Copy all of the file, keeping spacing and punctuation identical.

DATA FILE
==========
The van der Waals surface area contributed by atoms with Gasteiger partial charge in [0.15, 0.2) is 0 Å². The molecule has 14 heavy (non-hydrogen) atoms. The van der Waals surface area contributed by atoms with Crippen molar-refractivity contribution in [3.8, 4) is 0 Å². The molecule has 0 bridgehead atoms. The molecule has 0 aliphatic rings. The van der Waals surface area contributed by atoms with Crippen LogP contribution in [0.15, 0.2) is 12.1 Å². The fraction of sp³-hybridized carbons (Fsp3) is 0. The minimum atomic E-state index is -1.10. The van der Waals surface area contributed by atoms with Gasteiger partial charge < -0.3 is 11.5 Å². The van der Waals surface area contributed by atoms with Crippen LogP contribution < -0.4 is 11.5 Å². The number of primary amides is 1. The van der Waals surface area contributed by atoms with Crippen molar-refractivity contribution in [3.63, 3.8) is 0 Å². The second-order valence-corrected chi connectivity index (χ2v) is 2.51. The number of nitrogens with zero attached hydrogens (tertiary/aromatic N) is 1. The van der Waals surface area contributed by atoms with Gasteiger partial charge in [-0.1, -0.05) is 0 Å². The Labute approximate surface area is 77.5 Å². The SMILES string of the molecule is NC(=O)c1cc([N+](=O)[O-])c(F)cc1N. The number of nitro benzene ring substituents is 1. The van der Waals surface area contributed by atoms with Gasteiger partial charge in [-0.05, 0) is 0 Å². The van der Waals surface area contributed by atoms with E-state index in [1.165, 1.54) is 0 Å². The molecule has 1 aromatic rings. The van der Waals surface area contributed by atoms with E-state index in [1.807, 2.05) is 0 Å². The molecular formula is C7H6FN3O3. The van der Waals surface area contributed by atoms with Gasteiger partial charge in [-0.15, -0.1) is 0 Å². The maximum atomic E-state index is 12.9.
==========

The van der Waals surface area contributed by atoms with Gasteiger partial charge in [0.15, 0.2) is 0 Å². The molecule has 14 heavy (non-hydrogen) atoms. The van der Waals surface area contributed by atoms with Crippen molar-refractivity contribution in [3.8, 4) is 0 Å². The molecule has 0 bridgehead atoms. The molecule has 0 aliphatic rings. The van der Waals surface area contributed by atoms with Crippen LogP contribution in [0.15, 0.2) is 12.1 Å². The fraction of sp³-hybridized carbons (Fsp3) is 0. The minimum atomic E-state index is -1.10. The van der Waals surface area contributed by atoms with Gasteiger partial charge < -0.3 is 11.5 Å². The van der Waals surface area contributed by atoms with Crippen LogP contribution < -0.4 is 11.5 Å². The number of primary amides is 1. The van der Waals surface area contributed by atoms with Crippen molar-refractivity contribution in [3.63, 3.8) is 0 Å². The second-order valence-corrected chi connectivity index (χ2v) is 2.51. The number of nitrogens with zero attached hydrogens (tertiary/aromatic N) is 1. The van der Waals surface area contributed by atoms with Gasteiger partial charge in [-0.1, -0.05) is 0 Å². The Labute approximate surface area is 77.5 Å². The SMILES string of the molecule is NC(=O)c1cc([N+](=O)[O-])c(F)cc1N. The number of nitro benzene ring substituents is 1. The van der Waals surface area contributed by atoms with Gasteiger partial charge in [-0.05, 0) is 0 Å². The van der Waals surface area contributed by atoms with E-state index in [1.165, 1.54) is 0 Å². The molecule has 1 aromatic rings. The van der Waals surface area contributed by atoms with E-state index in [1.807, 2.05) is 0 Å². The molecular formula is C7H6FN3O3. The van der Waals surface area contributed by atoms with Gasteiger partial charge in [-0.15, -0.1) is 0 Å². The maximum atomic E-state index is 12.9.